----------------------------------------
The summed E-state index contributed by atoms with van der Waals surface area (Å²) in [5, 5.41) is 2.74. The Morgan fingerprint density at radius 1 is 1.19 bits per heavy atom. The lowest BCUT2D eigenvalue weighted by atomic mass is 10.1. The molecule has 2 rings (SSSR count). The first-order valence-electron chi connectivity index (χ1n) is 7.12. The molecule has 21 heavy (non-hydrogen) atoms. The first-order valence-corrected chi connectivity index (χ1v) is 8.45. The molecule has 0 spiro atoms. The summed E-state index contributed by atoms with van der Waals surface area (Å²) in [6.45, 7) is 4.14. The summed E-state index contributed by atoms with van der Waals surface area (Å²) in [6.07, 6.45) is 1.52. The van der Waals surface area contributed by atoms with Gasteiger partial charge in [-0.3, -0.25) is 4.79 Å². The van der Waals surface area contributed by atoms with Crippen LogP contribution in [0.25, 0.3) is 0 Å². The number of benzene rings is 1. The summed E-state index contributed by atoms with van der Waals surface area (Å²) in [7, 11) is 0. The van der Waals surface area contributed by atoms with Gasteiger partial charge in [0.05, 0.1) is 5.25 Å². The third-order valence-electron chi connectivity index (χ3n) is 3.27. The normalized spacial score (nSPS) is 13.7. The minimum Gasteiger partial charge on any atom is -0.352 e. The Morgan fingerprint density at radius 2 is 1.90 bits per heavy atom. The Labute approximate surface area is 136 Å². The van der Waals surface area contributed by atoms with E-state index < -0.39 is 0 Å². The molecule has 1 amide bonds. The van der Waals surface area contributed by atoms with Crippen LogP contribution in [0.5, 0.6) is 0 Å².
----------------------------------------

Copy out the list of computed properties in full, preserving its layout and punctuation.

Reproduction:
The summed E-state index contributed by atoms with van der Waals surface area (Å²) in [5, 5.41) is 2.74. The Morgan fingerprint density at radius 1 is 1.19 bits per heavy atom. The lowest BCUT2D eigenvalue weighted by atomic mass is 10.1. The molecule has 2 rings (SSSR count). The first-order valence-electron chi connectivity index (χ1n) is 7.12. The molecule has 21 heavy (non-hydrogen) atoms. The first-order valence-corrected chi connectivity index (χ1v) is 8.45. The molecule has 0 spiro atoms. The summed E-state index contributed by atoms with van der Waals surface area (Å²) in [6.45, 7) is 4.14. The summed E-state index contributed by atoms with van der Waals surface area (Å²) in [6.07, 6.45) is 1.52. The van der Waals surface area contributed by atoms with Gasteiger partial charge in [-0.3, -0.25) is 4.79 Å². The van der Waals surface area contributed by atoms with Crippen LogP contribution in [0.25, 0.3) is 0 Å². The number of benzene rings is 1. The summed E-state index contributed by atoms with van der Waals surface area (Å²) in [7, 11) is 0. The van der Waals surface area contributed by atoms with Gasteiger partial charge in [0.05, 0.1) is 5.25 Å². The third-order valence-electron chi connectivity index (χ3n) is 3.27. The normalized spacial score (nSPS) is 13.7. The minimum Gasteiger partial charge on any atom is -0.352 e. The Morgan fingerprint density at radius 2 is 1.90 bits per heavy atom. The Labute approximate surface area is 136 Å². The van der Waals surface area contributed by atoms with E-state index < -0.39 is 0 Å². The molecule has 1 amide bonds. The van der Waals surface area contributed by atoms with Crippen LogP contribution in [0.5, 0.6) is 0 Å².